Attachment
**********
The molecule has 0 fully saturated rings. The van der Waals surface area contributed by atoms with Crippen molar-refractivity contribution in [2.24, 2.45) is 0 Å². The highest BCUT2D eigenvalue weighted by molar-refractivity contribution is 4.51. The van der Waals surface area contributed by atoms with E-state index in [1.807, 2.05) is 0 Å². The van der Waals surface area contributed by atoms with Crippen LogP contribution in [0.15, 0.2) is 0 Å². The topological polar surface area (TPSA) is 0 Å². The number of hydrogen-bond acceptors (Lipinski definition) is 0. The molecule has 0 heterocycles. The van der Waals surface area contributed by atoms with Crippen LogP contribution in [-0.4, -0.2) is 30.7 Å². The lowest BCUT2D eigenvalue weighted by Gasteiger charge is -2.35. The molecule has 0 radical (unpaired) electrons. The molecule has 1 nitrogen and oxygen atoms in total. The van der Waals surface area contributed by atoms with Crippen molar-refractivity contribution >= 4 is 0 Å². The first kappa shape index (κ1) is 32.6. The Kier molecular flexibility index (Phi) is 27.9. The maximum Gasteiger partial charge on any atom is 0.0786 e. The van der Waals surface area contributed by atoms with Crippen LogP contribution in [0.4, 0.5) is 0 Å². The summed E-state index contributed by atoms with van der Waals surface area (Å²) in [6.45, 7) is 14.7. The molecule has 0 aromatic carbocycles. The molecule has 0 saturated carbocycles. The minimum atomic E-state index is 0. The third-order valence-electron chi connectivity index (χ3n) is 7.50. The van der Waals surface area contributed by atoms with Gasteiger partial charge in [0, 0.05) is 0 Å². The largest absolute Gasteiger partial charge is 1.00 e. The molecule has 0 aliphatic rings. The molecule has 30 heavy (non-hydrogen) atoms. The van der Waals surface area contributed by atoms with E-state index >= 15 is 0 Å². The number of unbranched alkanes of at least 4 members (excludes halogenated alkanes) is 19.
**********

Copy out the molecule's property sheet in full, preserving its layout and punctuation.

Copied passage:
The molecule has 0 fully saturated rings. The van der Waals surface area contributed by atoms with Crippen molar-refractivity contribution in [2.24, 2.45) is 0 Å². The highest BCUT2D eigenvalue weighted by molar-refractivity contribution is 4.51. The van der Waals surface area contributed by atoms with E-state index in [1.807, 2.05) is 0 Å². The van der Waals surface area contributed by atoms with Crippen LogP contribution in [0.15, 0.2) is 0 Å². The topological polar surface area (TPSA) is 0 Å². The number of hydrogen-bond acceptors (Lipinski definition) is 0. The molecule has 0 heterocycles. The van der Waals surface area contributed by atoms with Crippen LogP contribution in [-0.4, -0.2) is 30.7 Å². The lowest BCUT2D eigenvalue weighted by Gasteiger charge is -2.35. The molecule has 0 radical (unpaired) electrons. The molecule has 1 nitrogen and oxygen atoms in total. The van der Waals surface area contributed by atoms with Crippen molar-refractivity contribution >= 4 is 0 Å². The first kappa shape index (κ1) is 32.6. The Kier molecular flexibility index (Phi) is 27.9. The maximum Gasteiger partial charge on any atom is 0.0786 e. The van der Waals surface area contributed by atoms with Crippen LogP contribution in [0.4, 0.5) is 0 Å². The summed E-state index contributed by atoms with van der Waals surface area (Å²) in [6.45, 7) is 14.7. The molecule has 0 aromatic carbocycles. The molecule has 0 saturated carbocycles. The minimum atomic E-state index is 0. The third-order valence-electron chi connectivity index (χ3n) is 7.50. The van der Waals surface area contributed by atoms with Gasteiger partial charge in [0, 0.05) is 0 Å². The largest absolute Gasteiger partial charge is 1.00 e. The molecule has 0 aliphatic rings. The molecule has 30 heavy (non-hydrogen) atoms. The van der Waals surface area contributed by atoms with E-state index >= 15 is 0 Å². The number of unbranched alkanes of at least 4 members (excludes halogenated alkanes) is 19.